A blog published earlier this month by Pioneer shined a light on the Commonwealth of Massachusetts’ growing dilemma in the past decade: having more people emigrating from the state than migrating into the state.
We know Florida is receiving the most in adjusted gross income (AGI) from residents leaving MA and MA is receiving the most AGI from migrants from New York. But what specific counties are people moving from and moving to? According to Pioneer’s Massachusetts IRA Data Discovery website, the top two counties people emigrated from in 2020 were Middlesex, with 26,920 residents leaving, and Suffolk, which lost 17,208 residents.
The counties that most people moved to in 2020 from MA are Providence County, RI at 4,506 former Massachusetts residents, Hillsborough County, NH with 4,333, Rockingham County, NH with 4,321, Hartford County, CT with 2,268, and L.A. County, CA with 1,886 MA migrants. Of the top five counties people are moving to from MA, L.A. County is the only one that has a higher cost of living on average than Massachusetts. Other MA counties that had higher outflow than inflow of residents are Bristol, Plymouth, Norfolk, Essex, Worcester, Franklin, Hampshire, and Hampden.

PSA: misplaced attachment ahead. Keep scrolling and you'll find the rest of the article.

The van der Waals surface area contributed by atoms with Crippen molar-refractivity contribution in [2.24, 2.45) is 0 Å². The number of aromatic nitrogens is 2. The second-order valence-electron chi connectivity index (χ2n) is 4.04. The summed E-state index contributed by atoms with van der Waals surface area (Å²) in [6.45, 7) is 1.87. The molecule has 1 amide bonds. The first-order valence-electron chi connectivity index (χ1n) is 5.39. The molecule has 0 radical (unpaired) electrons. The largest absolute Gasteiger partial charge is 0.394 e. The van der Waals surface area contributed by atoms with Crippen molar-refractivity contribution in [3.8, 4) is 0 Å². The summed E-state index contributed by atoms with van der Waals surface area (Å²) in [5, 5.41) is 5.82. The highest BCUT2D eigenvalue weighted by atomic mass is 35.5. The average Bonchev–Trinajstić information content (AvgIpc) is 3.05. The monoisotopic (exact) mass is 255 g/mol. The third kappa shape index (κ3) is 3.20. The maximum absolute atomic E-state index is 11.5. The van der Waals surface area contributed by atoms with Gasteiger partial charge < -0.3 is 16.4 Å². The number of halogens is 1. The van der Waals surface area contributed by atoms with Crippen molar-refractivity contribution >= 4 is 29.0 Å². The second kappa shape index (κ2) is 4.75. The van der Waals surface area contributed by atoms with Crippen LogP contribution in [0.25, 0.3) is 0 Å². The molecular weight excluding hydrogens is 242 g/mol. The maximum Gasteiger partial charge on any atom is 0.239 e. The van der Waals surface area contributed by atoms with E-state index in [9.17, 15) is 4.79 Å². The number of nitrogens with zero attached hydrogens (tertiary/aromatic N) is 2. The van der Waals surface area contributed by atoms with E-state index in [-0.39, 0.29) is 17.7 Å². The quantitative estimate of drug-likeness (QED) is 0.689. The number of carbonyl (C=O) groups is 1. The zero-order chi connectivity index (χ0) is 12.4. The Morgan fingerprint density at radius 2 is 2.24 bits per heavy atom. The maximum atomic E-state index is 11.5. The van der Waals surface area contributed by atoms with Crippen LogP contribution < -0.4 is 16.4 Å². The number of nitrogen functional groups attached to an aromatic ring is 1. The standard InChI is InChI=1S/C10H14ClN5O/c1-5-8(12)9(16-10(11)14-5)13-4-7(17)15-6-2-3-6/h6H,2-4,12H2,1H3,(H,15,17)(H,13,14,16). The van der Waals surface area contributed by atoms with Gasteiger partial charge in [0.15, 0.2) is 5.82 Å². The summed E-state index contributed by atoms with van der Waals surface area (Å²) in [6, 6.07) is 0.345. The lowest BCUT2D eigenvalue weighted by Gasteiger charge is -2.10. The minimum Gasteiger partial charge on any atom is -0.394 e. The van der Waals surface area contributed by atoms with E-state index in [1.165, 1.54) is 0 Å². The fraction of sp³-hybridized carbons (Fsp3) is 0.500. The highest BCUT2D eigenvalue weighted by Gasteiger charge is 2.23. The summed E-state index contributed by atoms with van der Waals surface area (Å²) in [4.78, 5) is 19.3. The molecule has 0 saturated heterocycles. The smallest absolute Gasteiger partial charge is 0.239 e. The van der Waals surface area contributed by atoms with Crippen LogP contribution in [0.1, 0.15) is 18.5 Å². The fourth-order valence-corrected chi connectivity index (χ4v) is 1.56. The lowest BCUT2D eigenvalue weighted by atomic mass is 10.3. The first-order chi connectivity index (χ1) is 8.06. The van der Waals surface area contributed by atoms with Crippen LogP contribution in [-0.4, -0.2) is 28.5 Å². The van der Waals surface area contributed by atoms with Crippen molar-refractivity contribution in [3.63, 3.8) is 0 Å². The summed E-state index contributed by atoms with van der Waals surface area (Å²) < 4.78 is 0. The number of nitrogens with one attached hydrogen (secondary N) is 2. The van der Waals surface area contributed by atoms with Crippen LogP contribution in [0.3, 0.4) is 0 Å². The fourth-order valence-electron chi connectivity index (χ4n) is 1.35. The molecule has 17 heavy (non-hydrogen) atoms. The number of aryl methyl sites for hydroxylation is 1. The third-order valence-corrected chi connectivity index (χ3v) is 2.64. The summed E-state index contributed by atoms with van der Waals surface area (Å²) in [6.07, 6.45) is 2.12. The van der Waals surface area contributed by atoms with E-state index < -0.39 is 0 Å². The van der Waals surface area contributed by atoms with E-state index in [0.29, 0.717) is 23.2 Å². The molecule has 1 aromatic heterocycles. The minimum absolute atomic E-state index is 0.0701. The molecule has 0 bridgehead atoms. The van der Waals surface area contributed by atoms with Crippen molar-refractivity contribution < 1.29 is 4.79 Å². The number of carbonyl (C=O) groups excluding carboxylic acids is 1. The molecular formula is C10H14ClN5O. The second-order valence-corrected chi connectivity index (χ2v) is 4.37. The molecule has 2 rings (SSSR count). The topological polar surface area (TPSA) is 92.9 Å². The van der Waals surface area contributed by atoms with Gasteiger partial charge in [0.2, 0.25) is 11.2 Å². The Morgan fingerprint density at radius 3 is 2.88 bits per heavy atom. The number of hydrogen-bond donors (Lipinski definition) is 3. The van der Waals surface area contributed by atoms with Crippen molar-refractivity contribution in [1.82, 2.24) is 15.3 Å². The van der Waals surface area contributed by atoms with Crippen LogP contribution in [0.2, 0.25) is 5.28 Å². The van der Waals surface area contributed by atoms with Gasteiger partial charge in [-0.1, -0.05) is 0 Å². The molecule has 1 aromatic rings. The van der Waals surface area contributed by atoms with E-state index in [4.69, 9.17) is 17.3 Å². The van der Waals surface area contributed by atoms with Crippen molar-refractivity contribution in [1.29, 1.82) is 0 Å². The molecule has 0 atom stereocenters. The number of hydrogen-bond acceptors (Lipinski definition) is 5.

Despite 10 out of the 14 MA counties seeing a net outflow of people in 2020, three counties had a net inflow. These were Barnstable, which gained 448 taxpayers, Berkshire gained 132, Dukes (Martha’s Vineyard) gained 98, and Nantucket gained another 37 taxpayers. What is causing more people to move to these counties when the rest of the state is experiencing a net outflow? To begin, Barnstable, Berkshire, Dukes, and Nantucket counties are all popular vacation spots, three of which are on the ocean. The pandemic may have influenced people to move out of cities and into the beach towns.
But this still does not explain why Berkshire County, which is located in the westernmost part of MA. One explanation is that the Berkshires are also a popular vacation destination which includes mountains, outdoor activities and a thriving art scene. According to The New York Times, Pittsfield, MA, a small city in Berkshire County, had the nation’s sixth highest influx of residents in 2020. The Times attributes these population shifts, especially those from major metro areas to smaller towns, to “people able to work remotely at least part of the time [who] might accept a longer commute for more land and a bigger house.”
Mitchell Bove is a Roger Perry Government Transparency Intern at the Pioneer Institute for Summer 2022. He is a rising junior at Suffolk University with a major in U.S. History and minors in Media & Film.